... feminist, atheist, autistic academic and historic narrowboater ...
Likes snooker, beer, tea, rivets and solitude, and is strangely fascinated by the cinema organ.
And there might be something about railways.

Sunday, 10 May 2020

Forty days

'A world outside your window isn't free...'*
A period of forty days crops up a lot in the Bible. It''s the length of time Christ spent in the wilderness; it's the period of Lent; it's the number of days and nights it rained  on Noah, and many other things. It's also the number of days it's meant to rain if it rains on St Swithun's day. These biblical examples might arise from the fact that 'forty' was often used to signify 'a really big number'.

Forty days is also the traditional period of quarantine, and, indeed, the source of the word, from when the Venetian authorities imposed it on ships arriving in their city state in an attempt to prevent the spread of the black death. (If thirty days had been effective, we'd now be talking about trentine.)

Today is the fortieth day of my self-imposed seclusion. I last left the precincts of my home on April 1st, for an early morning run that I didn't enjoy. I last went to a shop on March 21st; to a supermarket (and to someone else's house) on March 18th; to work on March 16th, and to the pub on March 13th.

Obviously this level of isolation goes beyond what the government demands of me, and that's the point. By choosing not to go out at all, I avoid having to think about the regulations and their petty parsing by the authorities, and shopkeepers; I avoid the surveillance and judgement of my fellow citizens-turned-vigilante; I don't have to notice people avoiding me, or likewise, ostentatiously shun my fellow-humans as a threat (ironically, because I've never been keen on getting close to most people), and I'm not constantly confronted by examples of a world turned upside down, which I find rather disturbing.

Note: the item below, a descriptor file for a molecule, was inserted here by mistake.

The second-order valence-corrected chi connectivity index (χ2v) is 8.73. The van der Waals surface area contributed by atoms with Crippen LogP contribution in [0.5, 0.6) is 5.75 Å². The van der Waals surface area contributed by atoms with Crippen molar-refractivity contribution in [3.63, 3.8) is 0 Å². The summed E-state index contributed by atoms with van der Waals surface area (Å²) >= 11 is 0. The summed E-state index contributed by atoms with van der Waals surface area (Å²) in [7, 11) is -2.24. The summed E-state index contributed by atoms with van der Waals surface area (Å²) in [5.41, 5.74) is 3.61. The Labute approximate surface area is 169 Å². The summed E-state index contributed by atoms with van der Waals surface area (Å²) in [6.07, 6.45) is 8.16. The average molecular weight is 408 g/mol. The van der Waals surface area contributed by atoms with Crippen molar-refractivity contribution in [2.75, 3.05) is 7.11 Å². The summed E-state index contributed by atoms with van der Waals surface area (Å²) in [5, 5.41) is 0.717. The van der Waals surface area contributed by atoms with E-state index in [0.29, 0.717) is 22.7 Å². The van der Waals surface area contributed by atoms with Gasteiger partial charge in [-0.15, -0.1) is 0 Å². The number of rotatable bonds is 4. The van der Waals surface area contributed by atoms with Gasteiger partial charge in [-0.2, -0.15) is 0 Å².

So, it was always a coping strategy, but I've been surprised by how easy I've found it.

I have not yearned to go further afield at all. I have not missed the shops, the streets, the people. I would be sad if I was told I would never go to a pub again, but I haven't felt a desperate urge to be in one. I would only be devastated though, if pubs ceased to exist. I wouldn't mind if I never went to a supermarket again (and indeed, I am going to try not to, but to continue to support local producers through Beanies, and local breweries directly and through local pubs). I am only slightly concerned that when I eventually emerge, it will be as a blob of lard with bits of string for limbs ...

I knew I liked my own company, and valued solitude, but even I have been surprised at how well I have taken to being a recluse. Worryingly well, perhaps. At some point, someone is going to have to come round and drag me back to work. Possibly literally.

*Remember Tanita Tikaram? Perhaps I should add that one to the plaguelist - got it on vinyl.

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